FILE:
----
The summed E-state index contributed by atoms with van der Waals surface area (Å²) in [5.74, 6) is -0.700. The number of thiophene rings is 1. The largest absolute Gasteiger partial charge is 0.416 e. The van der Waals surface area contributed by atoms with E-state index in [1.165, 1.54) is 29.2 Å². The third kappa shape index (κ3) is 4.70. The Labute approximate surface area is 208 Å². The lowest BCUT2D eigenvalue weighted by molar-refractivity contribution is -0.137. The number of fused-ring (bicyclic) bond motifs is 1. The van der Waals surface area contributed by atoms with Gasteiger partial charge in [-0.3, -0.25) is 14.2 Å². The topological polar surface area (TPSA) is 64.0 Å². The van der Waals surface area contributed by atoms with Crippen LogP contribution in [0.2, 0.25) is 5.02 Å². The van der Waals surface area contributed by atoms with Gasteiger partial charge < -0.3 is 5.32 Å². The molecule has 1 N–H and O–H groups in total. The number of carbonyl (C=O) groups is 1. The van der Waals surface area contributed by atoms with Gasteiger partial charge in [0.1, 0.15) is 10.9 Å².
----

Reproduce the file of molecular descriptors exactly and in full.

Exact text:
The summed E-state index contributed by atoms with van der Waals surface area (Å²) in [5.74, 6) is -0.700. The number of thiophene rings is 1. The largest absolute Gasteiger partial charge is 0.416 e. The van der Waals surface area contributed by atoms with E-state index in [1.165, 1.54) is 29.2 Å². The third kappa shape index (κ3) is 4.70. The Labute approximate surface area is 208 Å². The lowest BCUT2D eigenvalue weighted by molar-refractivity contribution is -0.137. The number of fused-ring (bicyclic) bond motifs is 1. The van der Waals surface area contributed by atoms with Gasteiger partial charge in [-0.3, -0.25) is 14.2 Å². The topological polar surface area (TPSA) is 64.0 Å². The van der Waals surface area contributed by atoms with Crippen LogP contribution in [0.2, 0.25) is 5.02 Å². The van der Waals surface area contributed by atoms with Gasteiger partial charge < -0.3 is 5.32 Å². The molecule has 1 N–H and O–H groups in total. The number of carbonyl (C=O) groups is 1. The van der Waals surface area contributed by atoms with Gasteiger partial charge in [0.1, 0.15) is 10.9 Å².